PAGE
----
With the arrival of summer comes wildfire season, and with it, one of America's newest and worst traditions: folks flying drones through forest fires.
Drone usage in western Colorado last week forced firefighters to delay fighting what's being called the . The Bureau of Land Management (BLM) reported that tankers and helicopters were grounded for at least an hour while resources were diverted towards the goose hunt of looking for a drone instead. Firefighters had no choice but to sit back and hope the fire wouldn't grow in the meantime.
When drones are flying above a fire, the airspace suddenly becomes crowded with devices that not only aren't helpful, but could fly into a plane. Even if the purpose isn't malicious, drones typically only have one camera. They could shatter the glass of an aerial firefighting plane without even realizing it.
"[It's] not a distraction anybody needs—whether they're on the ground or in the air," says Steve Hall, communications director of the state's BLM office, to .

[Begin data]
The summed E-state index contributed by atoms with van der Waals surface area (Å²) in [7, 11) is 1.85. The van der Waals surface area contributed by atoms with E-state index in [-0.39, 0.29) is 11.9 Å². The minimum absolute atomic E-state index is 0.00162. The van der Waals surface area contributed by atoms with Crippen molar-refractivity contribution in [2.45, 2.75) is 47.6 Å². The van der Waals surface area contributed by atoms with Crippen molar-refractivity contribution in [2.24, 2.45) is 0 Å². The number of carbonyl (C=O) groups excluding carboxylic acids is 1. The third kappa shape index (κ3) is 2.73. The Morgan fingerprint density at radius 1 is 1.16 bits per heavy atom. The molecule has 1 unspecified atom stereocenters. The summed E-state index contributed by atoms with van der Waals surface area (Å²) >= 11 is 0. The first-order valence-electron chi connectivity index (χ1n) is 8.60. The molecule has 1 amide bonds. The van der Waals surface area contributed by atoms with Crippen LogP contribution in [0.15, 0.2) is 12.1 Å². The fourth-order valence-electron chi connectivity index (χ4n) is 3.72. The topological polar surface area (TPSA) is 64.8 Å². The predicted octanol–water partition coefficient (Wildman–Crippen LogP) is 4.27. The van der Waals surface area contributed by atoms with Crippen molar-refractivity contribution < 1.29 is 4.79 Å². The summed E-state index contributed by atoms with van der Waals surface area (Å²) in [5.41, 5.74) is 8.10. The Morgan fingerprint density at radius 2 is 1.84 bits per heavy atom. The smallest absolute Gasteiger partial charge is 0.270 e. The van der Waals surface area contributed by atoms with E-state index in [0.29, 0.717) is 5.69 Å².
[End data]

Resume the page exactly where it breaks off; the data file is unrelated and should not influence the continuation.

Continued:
Losing an hour in firefighting isn't just a matter of making up for lost time. A fire is a dynamic event which is constantly shifting and growing. Lost time might mean that the perfect moment for dousing the flames is lost.
"It could be five, 10 fewer tanker drops, bucket drops and that can make a huge difference in a wildfire," says Hall.
Drones entering forest fires has been a recurring problem for a couple years now, going back at least to 2016. The Temporary Flight Restrictions (TFRs) for drones over areas facing wildfire, these restrictions can't always be implemented fast enough. According to the U.S Forest Service, at least 11 firefighting efforts were interrupted last year as the result of drone interference.has tried to put in place
People flying drones over fires are notoriously difficult to catch, given how they are likely at a remote area. Back in 2016, the first ever drone fire-related arrest was made in California when the perpetrator put footage of the fire on social media. Officials will surely be paying close attention to anything that comes out about the fire in the next few weeks.